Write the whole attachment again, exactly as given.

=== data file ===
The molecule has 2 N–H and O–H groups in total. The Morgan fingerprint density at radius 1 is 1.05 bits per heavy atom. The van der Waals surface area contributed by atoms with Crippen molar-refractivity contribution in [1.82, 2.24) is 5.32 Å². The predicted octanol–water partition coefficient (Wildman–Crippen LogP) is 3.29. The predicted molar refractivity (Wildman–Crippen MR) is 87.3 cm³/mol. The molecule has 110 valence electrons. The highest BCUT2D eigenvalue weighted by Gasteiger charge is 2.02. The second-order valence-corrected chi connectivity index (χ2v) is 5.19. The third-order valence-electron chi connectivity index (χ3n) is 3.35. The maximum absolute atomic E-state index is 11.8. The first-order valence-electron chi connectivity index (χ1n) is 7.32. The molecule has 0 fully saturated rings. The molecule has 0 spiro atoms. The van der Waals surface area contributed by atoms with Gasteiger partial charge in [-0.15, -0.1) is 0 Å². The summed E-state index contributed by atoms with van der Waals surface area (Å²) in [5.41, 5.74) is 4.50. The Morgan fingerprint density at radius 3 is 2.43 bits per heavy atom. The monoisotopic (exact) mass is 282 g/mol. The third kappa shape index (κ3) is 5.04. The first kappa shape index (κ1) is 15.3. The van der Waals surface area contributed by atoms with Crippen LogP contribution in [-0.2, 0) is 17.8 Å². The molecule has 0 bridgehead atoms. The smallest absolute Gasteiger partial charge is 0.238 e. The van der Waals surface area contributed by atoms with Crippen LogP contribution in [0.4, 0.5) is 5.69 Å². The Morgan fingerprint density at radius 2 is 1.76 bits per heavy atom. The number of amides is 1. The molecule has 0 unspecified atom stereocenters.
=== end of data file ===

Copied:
The molecule has 2 N–H and O–H groups in total. The Morgan fingerprint density at radius 1 is 1.05 bits per heavy atom. The van der Waals surface area contributed by atoms with Crippen molar-refractivity contribution in [1.82, 2.24) is 5.32 Å². The predicted octanol–water partition coefficient (Wildman–Crippen LogP) is 3.29. The predicted molar refractivity (Wildman–Crippen MR) is 87.3 cm³/mol. The molecule has 110 valence electrons. The highest BCUT2D eigenvalue weighted by Gasteiger charge is 2.02. The second-order valence-corrected chi connectivity index (χ2v) is 5.19. The third-order valence-electron chi connectivity index (χ3n) is 3.35. The maximum absolute atomic E-state index is 11.8. The first-order valence-electron chi connectivity index (χ1n) is 7.32. The molecule has 0 fully saturated rings. The molecule has 0 spiro atoms. The van der Waals surface area contributed by atoms with Gasteiger partial charge in [-0.15, -0.1) is 0 Å². The summed E-state index contributed by atoms with van der Waals surface area (Å²) in [5.41, 5.74) is 4.50. The Morgan fingerprint density at radius 3 is 2.43 bits per heavy atom. The monoisotopic (exact) mass is 282 g/mol. The third kappa shape index (κ3) is 5.04. The first kappa shape index (κ1) is 15.3. The van der Waals surface area contributed by atoms with Crippen LogP contribution in [-0.2, 0) is 17.8 Å². The molecule has 0 bridgehead atoms. The smallest absolute Gasteiger partial charge is 0.238 e. The van der Waals surface area contributed by atoms with Crippen LogP contribution in [0.4, 0.5) is 5.69 Å². The Morgan fingerprint density at radius 2 is 1.76 bits per heavy atom. The number of amides is 1. The molecule has 0 unspecified atom stereocenters.